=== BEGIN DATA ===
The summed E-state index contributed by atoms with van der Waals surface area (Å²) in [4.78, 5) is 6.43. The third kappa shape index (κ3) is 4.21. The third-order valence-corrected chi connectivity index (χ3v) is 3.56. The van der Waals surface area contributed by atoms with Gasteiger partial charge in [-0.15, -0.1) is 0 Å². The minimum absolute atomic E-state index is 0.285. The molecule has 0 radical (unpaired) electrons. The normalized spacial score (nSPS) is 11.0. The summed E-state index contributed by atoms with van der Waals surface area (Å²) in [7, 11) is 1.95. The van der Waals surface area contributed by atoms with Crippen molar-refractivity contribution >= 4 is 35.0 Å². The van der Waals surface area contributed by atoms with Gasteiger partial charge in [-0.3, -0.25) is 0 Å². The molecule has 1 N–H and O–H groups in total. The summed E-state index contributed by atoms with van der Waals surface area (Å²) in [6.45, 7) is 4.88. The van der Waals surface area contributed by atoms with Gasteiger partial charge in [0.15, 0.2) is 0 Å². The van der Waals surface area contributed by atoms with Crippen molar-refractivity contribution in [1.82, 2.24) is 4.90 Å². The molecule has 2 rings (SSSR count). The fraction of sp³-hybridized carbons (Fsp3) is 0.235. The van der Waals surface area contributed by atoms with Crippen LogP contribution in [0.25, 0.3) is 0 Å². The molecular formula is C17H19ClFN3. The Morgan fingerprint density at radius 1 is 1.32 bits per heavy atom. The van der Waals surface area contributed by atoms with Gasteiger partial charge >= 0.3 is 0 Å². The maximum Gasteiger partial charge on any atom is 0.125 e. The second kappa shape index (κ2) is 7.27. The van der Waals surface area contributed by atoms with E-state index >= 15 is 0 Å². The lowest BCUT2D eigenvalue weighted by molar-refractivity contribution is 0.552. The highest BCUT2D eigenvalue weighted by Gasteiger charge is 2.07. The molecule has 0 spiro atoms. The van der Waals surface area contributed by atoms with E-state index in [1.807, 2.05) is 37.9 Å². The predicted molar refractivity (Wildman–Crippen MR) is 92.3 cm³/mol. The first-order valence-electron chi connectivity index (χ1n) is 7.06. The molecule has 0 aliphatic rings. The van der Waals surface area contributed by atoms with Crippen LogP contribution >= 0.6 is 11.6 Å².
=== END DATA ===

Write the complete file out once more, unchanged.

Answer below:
The summed E-state index contributed by atoms with van der Waals surface area (Å²) in [4.78, 5) is 6.43. The third kappa shape index (κ3) is 4.21. The third-order valence-corrected chi connectivity index (χ3v) is 3.56. The van der Waals surface area contributed by atoms with Gasteiger partial charge in [-0.15, -0.1) is 0 Å². The minimum absolute atomic E-state index is 0.285. The molecule has 0 radical (unpaired) electrons. The normalized spacial score (nSPS) is 11.0. The summed E-state index contributed by atoms with van der Waals surface area (Å²) in [7, 11) is 1.95. The van der Waals surface area contributed by atoms with Crippen molar-refractivity contribution >= 4 is 35.0 Å². The van der Waals surface area contributed by atoms with Gasteiger partial charge in [-0.3, -0.25) is 0 Å². The molecule has 1 N–H and O–H groups in total. The summed E-state index contributed by atoms with van der Waals surface area (Å²) in [6.45, 7) is 4.88. The van der Waals surface area contributed by atoms with Gasteiger partial charge in [0.15, 0.2) is 0 Å². The van der Waals surface area contributed by atoms with Crippen molar-refractivity contribution in [1.82, 2.24) is 4.90 Å². The molecule has 2 rings (SSSR count). The fraction of sp³-hybridized carbons (Fsp3) is 0.235. The van der Waals surface area contributed by atoms with Crippen LogP contribution in [0.25, 0.3) is 0 Å². The molecular formula is C17H19ClFN3. The Morgan fingerprint density at radius 1 is 1.32 bits per heavy atom. The van der Waals surface area contributed by atoms with Gasteiger partial charge >= 0.3 is 0 Å². The maximum Gasteiger partial charge on any atom is 0.125 e. The second kappa shape index (κ2) is 7.27. The van der Waals surface area contributed by atoms with E-state index >= 15 is 0 Å². The lowest BCUT2D eigenvalue weighted by molar-refractivity contribution is 0.552. The highest BCUT2D eigenvalue weighted by Gasteiger charge is 2.07. The molecule has 0 spiro atoms. The van der Waals surface area contributed by atoms with E-state index in [1.807, 2.05) is 37.9 Å². The predicted molar refractivity (Wildman–Crippen MR) is 92.3 cm³/mol. The first-order valence-electron chi connectivity index (χ1n) is 7.06. The molecule has 0 aliphatic rings. The van der Waals surface area contributed by atoms with Crippen LogP contribution >= 0.6 is 11.6 Å².